Cynthia A. Maryanoff, Foundation Distinguished Professor at the Baruch S. Blumberg Institute, in Doylestown, Pa., is the recipient of the 2015 Perkin Medal, given annually by the Society of Chemical Industry (SCI) in honor of outstanding work in applied chemistry in the U.S.
Maryanoff is being recognized for her major contributions to process organic chemistry. Her research has led to the commercialization of drugs such as Topamax for treating epilepsy and Ultram for treating moderate to severe pain. She also played a key role in the development of the drug-eluting stent Cypher.
“I’m absolutely delighted that the area of process chemistry is being recognized,” Maryanoff says. “And as the person winning the medal, it’s humbling.” Maryanoff points out that process chemistry is a team effort, and she is accepting the award on behalf of all the teams involved in the research.
“Dr. Maryanoff is the rare chemist who has demonstrated not only a mastery of chemical synthesis, but also of scale-up and commercialization,” says SCI America International Vice Chairman Michael J. Graff.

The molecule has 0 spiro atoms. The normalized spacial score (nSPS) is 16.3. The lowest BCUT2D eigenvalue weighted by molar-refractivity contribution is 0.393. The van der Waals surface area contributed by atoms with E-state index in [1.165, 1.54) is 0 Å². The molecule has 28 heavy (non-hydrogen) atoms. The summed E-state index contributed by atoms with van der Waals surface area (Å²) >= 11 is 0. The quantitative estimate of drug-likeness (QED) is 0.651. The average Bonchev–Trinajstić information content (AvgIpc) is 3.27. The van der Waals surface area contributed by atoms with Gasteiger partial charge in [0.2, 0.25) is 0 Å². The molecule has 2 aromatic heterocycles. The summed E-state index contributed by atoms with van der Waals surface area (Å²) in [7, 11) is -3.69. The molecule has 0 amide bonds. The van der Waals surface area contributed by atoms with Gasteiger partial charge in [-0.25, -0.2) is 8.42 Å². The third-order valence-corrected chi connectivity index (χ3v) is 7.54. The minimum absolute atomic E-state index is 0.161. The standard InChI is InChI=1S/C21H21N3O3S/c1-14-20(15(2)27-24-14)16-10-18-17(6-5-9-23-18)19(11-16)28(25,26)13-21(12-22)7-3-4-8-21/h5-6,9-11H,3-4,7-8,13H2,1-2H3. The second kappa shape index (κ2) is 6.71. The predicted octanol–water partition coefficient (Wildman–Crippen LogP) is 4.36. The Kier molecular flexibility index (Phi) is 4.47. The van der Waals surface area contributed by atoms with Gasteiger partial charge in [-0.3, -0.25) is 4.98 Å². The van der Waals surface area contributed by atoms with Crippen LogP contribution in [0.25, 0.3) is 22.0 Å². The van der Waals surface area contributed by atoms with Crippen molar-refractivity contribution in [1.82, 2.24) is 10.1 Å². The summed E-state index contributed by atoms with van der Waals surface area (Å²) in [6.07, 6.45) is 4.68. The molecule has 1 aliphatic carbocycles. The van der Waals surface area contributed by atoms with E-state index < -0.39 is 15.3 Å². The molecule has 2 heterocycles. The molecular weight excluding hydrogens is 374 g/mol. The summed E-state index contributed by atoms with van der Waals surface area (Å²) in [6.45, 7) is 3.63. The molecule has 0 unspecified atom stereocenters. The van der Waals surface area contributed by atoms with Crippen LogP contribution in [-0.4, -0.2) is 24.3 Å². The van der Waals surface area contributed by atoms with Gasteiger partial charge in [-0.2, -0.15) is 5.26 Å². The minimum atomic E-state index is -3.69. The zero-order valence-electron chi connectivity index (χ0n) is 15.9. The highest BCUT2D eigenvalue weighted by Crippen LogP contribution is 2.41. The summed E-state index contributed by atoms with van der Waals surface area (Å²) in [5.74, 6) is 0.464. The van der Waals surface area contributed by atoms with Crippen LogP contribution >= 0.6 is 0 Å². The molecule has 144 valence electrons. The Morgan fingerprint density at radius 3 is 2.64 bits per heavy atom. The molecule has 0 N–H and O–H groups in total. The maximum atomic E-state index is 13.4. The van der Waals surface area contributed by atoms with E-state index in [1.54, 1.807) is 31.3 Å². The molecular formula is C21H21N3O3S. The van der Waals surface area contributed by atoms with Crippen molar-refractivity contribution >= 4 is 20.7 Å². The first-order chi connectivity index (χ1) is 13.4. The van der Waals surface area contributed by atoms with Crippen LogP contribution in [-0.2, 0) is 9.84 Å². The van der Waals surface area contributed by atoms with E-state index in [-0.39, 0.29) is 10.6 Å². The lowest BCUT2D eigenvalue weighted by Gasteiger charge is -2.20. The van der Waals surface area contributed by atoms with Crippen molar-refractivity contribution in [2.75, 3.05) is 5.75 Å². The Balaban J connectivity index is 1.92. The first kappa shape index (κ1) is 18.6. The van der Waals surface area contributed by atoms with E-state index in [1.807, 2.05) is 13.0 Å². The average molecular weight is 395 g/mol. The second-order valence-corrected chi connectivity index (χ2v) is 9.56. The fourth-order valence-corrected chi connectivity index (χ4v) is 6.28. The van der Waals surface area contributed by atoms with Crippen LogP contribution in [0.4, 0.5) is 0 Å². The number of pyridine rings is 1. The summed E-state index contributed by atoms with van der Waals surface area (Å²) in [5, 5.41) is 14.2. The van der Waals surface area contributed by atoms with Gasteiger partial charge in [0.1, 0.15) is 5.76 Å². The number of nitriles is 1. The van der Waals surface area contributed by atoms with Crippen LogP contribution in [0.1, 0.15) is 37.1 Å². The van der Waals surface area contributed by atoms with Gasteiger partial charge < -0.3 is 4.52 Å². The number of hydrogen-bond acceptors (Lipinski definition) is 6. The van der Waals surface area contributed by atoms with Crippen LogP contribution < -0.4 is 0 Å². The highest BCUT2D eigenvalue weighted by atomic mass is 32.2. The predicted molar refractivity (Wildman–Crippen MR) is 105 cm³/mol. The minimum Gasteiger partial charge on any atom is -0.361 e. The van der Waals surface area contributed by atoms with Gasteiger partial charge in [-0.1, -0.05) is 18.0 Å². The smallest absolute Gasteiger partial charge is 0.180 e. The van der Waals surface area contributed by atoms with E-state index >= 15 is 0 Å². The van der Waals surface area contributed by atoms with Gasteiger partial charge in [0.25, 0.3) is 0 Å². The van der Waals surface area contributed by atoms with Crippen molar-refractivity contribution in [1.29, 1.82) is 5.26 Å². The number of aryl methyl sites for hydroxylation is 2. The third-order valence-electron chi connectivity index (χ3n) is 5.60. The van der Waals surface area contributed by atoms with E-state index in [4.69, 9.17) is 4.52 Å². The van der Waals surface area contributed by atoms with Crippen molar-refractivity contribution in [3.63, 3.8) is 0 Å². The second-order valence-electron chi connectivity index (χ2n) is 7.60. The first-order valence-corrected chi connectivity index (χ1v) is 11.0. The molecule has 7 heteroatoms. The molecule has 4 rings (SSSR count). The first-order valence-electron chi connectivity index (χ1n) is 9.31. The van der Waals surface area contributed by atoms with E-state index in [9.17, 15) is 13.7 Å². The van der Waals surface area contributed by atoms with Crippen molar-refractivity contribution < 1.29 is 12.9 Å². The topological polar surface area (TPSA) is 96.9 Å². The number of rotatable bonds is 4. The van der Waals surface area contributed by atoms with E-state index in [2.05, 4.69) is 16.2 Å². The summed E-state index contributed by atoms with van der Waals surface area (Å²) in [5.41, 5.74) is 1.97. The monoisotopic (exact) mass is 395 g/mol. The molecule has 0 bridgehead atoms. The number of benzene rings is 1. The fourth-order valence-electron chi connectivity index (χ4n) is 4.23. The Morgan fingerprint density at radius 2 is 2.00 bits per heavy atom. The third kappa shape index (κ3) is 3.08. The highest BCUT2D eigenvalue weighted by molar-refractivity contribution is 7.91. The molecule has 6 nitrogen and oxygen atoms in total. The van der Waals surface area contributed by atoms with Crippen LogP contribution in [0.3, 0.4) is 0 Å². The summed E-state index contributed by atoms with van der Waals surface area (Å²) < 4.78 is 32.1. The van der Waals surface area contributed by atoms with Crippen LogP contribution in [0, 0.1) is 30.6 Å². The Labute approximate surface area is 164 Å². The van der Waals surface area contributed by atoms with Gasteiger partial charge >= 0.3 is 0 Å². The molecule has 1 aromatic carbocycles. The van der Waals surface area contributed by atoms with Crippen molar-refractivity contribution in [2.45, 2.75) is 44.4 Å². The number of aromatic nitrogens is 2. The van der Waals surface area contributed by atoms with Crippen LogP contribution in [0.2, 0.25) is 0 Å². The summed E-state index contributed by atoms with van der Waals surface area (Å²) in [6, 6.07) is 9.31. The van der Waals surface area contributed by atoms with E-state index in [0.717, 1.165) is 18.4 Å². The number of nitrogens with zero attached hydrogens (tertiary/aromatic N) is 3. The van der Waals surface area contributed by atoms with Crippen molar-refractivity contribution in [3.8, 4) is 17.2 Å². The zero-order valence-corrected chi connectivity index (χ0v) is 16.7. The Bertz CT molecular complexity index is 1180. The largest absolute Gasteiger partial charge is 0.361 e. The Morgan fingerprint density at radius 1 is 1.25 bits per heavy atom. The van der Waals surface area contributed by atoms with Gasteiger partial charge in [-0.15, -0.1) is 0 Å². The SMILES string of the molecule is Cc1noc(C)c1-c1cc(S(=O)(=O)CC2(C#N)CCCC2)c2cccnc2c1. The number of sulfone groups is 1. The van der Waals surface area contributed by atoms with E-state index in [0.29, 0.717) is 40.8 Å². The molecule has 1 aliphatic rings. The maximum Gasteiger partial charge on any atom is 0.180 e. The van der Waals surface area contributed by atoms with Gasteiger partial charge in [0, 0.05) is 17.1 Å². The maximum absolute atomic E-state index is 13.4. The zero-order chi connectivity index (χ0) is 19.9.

“Cynthia combines many talents,” adds Madeleine M. Joullié, a professor of chemistry at the University of Pennsylvania who has followed Maryanoff’s work closely. “She is a top-notch researcher, a creative administrator, and an inspiration and support to women, minorities, and education. She is a true humanist.”
Maryanoff earned a Ph.D. in chemistry from Princeton University and completed a postdoc there as well. She began her career in 1977 at Smith Kline & French Laboratories and joined Johnson & Johnson in 1981. She retired from J&J in 2013.
Maryanoff will receive the medal and present an address at an Oct. 6 dinner in Philadelphia, after Innovation Day events at the Chemical Heritage Foundation. The medal, one of the chemical industry’s most prestigious awards, is named for Sir William Henry Perkin, who developed the first synthetic dye, the so-called Perkin’s mauve, in 1856.